From the 2016 RIPA Report
Racial profiling by police in California
is by far the most prevalent.


An advisory board set up by AB 953, the Racial and Identity Profiling Advisory Board (RIPA) released a report in 2018 that found racial profiling is common among police districts.  The report showed Black drivers in California were stopped by police at 2.5 times the per capita rate of whites and searched three times as often.  Black people accounted for 15% of all stops but make up about 6% of the population.  Hispanics accounted for 40% of stops, a slightly higher per capita rate, while whites were a third of the stops, a slightly lower rate.

Moreover, “a higher percentage of Black individuals were stopped for reasonable suspicion than any other racial identity group,” the board reported.  Officers were shown to search Black people nearly three times as often as to search whites, though white suspects were more likely to yield contraband or other evidence.  Black people also were more likely to be arrested and stopped at night.

The 2018 RIPA report showed that of 451 police departments across the state, 26% received citizen complaints alleging racial or identity profiling for the 2016 calendar year (the first year after AB 953 became law).

The disturbing findings are not relegated to rural police departments in the state.  The Bay Area is shown to be a hot spot of racist police practices.  Indeed, racist police are right on our doorstep.  Concurrent with the legally required RIPA annual reporting, Stanford University researchers conducted a multi-year comprehensive analysis of 28,000 citizen stops made by the Oakland Police Department.  Overall, they found a consistent pattern of racial disparities in the community members stopped, handcuffed, searched, and arrested by the OPD.

Former Police Chief Tejada Implicated

After the much publicized May 25th murder of George Floyd by Minneapolis police, even white people are becoming increasingly aware of the systemic racism in police departments across the nation.  And against that backdrop, people of good will benefit from the kind of data AB 953 reveals.  Many police departments in California, sensing a problem, began tracking racial profiling data even before AB 953, including departments as small as Emeryville’s.  Unfortunately, that wisdom hasn’t been in evidence here.  

While Emeryville citizens can’t know if their police department is racist now because of a lack of this data, we can know this is not an accident.  It's because of a lack of interest by the EPD.

Money For Yoga But Not Racial Profiling Data
Yoga time and other 'mindfulness' programs
at EPD takes 18% of the police budget.

The new law passed in 2015, just before the City of Emeryville  hired former Chief of Police Jennifer Tejada.  Chief Tejada was well aware of AB 953 and the systemic culture of police racism the law seeks to expose but she chose not to direct her officers to begin collecting the data that is needed.  Instead, Ms Tejada engaged in a program of officer ‘wellness’ at the department that focused on officer yoga.  Current Chief Schreeder noted Emeryville spends 18% of its budget on Ms Tejada’s wellness program; an unusually high percentage he reported to the City Council at a July 21st meeting.  Video can be seen HERE.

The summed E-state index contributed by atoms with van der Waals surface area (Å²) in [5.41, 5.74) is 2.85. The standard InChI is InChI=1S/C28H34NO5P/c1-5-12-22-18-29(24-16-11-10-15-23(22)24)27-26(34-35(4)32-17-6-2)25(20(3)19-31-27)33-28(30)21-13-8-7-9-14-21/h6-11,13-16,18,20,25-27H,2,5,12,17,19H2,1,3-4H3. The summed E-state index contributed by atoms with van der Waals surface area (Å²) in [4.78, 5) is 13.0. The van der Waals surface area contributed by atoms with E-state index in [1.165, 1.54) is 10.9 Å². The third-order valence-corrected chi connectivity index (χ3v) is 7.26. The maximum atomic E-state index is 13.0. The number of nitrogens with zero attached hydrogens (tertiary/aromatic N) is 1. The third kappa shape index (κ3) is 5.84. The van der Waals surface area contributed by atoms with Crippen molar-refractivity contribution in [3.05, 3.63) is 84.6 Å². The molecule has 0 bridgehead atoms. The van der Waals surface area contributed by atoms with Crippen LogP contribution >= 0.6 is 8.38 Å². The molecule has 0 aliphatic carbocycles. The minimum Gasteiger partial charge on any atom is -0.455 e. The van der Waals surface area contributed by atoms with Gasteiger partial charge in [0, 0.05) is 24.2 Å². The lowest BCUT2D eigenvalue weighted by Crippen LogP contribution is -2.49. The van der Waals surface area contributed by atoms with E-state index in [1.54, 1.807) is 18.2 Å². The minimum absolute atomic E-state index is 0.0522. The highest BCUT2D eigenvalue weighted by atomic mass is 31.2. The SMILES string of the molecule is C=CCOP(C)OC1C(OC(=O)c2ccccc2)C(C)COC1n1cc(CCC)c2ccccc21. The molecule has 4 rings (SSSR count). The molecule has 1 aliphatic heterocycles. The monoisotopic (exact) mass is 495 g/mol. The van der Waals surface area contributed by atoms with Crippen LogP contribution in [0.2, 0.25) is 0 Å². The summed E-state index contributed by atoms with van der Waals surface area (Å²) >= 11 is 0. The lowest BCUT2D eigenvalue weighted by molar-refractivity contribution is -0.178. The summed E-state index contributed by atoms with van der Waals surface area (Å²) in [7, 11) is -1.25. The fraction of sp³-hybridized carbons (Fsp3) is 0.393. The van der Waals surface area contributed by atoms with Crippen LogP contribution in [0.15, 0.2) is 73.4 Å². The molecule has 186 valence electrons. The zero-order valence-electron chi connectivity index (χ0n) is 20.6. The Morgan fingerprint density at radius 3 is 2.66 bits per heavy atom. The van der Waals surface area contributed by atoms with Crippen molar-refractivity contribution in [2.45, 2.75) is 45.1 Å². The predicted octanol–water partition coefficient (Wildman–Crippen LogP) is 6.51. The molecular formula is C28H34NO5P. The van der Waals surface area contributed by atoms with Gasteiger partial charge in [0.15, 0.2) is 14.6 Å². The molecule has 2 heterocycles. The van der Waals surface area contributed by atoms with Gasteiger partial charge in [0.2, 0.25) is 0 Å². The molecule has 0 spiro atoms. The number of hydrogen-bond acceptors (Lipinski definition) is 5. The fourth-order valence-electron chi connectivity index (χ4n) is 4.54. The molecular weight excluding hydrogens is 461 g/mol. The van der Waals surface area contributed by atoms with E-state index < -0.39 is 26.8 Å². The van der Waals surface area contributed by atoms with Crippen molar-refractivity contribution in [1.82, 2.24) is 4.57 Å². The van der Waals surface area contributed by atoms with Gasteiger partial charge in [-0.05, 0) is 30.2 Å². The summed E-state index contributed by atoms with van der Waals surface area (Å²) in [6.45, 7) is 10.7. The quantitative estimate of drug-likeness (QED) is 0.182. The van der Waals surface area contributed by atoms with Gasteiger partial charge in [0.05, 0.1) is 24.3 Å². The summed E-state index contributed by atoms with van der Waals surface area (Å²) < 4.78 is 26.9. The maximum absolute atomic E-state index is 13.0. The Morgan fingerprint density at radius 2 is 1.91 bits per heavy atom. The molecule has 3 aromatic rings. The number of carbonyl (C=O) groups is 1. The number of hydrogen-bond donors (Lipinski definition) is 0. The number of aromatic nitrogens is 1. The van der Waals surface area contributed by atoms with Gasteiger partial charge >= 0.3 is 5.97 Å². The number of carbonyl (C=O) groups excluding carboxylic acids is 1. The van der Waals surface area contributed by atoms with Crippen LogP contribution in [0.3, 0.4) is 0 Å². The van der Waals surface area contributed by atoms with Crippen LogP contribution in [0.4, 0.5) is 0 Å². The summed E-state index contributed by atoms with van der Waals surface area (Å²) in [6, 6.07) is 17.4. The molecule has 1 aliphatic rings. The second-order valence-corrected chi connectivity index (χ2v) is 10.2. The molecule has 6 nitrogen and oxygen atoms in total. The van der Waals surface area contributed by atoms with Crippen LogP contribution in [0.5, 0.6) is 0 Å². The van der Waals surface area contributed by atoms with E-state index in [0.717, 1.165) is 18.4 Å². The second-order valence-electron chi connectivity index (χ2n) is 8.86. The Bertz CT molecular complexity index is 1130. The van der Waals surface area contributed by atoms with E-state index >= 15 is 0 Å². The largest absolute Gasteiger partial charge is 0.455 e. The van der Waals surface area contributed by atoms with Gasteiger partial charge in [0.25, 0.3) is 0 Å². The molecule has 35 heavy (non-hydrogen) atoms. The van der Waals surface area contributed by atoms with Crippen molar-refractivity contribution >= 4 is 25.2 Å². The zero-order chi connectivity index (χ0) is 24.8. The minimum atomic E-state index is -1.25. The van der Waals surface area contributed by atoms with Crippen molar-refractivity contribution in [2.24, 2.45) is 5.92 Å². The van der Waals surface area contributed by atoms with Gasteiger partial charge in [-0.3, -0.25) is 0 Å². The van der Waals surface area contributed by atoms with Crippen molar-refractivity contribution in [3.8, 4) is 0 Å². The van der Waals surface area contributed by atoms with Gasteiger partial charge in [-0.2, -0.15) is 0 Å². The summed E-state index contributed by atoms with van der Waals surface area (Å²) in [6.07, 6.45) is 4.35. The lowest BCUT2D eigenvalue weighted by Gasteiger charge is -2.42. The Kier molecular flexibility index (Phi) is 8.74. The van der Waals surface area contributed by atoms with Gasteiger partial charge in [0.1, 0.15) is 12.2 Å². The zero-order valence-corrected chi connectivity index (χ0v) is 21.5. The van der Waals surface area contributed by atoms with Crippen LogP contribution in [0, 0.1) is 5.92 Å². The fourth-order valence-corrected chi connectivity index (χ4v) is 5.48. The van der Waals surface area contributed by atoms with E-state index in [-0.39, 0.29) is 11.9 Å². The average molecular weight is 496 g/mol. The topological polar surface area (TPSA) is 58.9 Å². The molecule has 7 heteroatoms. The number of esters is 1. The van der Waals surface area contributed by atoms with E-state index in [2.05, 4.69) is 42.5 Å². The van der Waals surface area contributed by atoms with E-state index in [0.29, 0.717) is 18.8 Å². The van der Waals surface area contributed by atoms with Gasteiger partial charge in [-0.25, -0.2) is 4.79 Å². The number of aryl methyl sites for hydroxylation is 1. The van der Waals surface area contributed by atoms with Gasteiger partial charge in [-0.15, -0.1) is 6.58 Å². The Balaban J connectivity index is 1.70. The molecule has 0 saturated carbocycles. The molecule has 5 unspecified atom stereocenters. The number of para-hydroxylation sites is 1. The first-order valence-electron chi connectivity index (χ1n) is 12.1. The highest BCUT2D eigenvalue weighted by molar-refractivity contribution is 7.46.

Former Chief Tejada, during her tenure preferred to not track data that would reveal possible racism at EPD but she did feel comfortable enough to release racist police blotter posts to the City’s website.  Over a period of a year after the Tattler exposed it, Chief Tejada kept issuing the racial identity of alleged perpetrators of crime in the blotter without any accompanying information that might bring the perpetrators to justice.  Citizens reading the City website at that time learned about “Black” suspects to specific crimes but no other identifying information, leading racially aware citizens to question why.  After the Chief could not supply a reason for her racist blotter posts, the City Manager ended the practice (all while the Tattler reported).  That media exposure was a lesson in how public embarrassment can be a great motivator for civic entities to engage in better behavior, and presumably the same will be able to be said about AB 953. 

The Tattler began an investigation into finding out if the Emeryville Police Department is racist on June 28th with a story entitled 'Announcing: The Emeryville Tattler Police Accountability Project'.  This disclosure that EPD will not release racial profiling data until April of 2023 serves as the culmination of the Tattler investigation.

Citizens can begin reporting complaints about suspected racial profiling incidents to the Emeryville police after April 2022.  The police will enter any reports into the new data base after that date.  Before April 2022, EPD has not specifically committed to keep or archive any racial profiling complaints.  Citizens will be able to track the 2022 data beginning April 2023 when the EPD reveals it in their annual report.  Only then will Emeryville residents be able to see if they’re getting a good value for the money they pay for their police (and if their police are racist).